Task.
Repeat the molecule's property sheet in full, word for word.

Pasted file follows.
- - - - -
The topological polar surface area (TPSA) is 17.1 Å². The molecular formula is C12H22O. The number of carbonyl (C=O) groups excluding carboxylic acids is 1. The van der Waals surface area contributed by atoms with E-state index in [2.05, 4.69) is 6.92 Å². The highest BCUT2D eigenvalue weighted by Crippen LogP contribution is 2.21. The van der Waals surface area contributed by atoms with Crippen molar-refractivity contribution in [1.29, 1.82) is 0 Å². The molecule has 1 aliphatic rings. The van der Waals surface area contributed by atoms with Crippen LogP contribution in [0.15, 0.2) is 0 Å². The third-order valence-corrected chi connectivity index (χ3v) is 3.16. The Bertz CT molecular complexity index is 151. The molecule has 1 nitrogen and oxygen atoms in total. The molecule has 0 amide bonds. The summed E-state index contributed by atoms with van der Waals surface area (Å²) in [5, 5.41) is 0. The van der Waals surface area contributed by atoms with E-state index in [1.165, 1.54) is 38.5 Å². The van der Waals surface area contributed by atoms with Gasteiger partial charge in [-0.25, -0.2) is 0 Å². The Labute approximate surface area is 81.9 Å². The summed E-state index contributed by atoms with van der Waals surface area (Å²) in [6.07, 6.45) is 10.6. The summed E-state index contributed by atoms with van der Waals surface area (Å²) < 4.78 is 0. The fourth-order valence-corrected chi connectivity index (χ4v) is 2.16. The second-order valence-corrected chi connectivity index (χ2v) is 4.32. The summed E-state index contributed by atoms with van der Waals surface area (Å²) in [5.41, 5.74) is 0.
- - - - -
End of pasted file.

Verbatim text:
The topological polar surface area (TPSA) is 17.1 Å². The molecular formula is C12H22O. The number of carbonyl (C=O) groups excluding carboxylic acids is 1. The van der Waals surface area contributed by atoms with E-state index in [2.05, 4.69) is 6.92 Å². The highest BCUT2D eigenvalue weighted by Crippen LogP contribution is 2.21. The van der Waals surface area contributed by atoms with Crippen molar-refractivity contribution in [1.29, 1.82) is 0 Å². The molecule has 1 aliphatic rings. The van der Waals surface area contributed by atoms with Crippen LogP contribution in [0.15, 0.2) is 0 Å². The third-order valence-corrected chi connectivity index (χ3v) is 3.16. The Bertz CT molecular complexity index is 151. The molecule has 1 nitrogen and oxygen atoms in total. The molecule has 0 amide bonds. The summed E-state index contributed by atoms with van der Waals surface area (Å²) in [5, 5.41) is 0. The van der Waals surface area contributed by atoms with E-state index in [1.165, 1.54) is 38.5 Å². The van der Waals surface area contributed by atoms with Gasteiger partial charge in [-0.25, -0.2) is 0 Å². The Labute approximate surface area is 81.9 Å². The summed E-state index contributed by atoms with van der Waals surface area (Å²) in [6.07, 6.45) is 10.6. The summed E-state index contributed by atoms with van der Waals surface area (Å²) < 4.78 is 0. The fourth-order valence-corrected chi connectivity index (χ4v) is 2.16. The second-order valence-corrected chi connectivity index (χ2v) is 4.32. The summed E-state index contributed by atoms with van der Waals surface area (Å²) in [5.41, 5.74) is 0.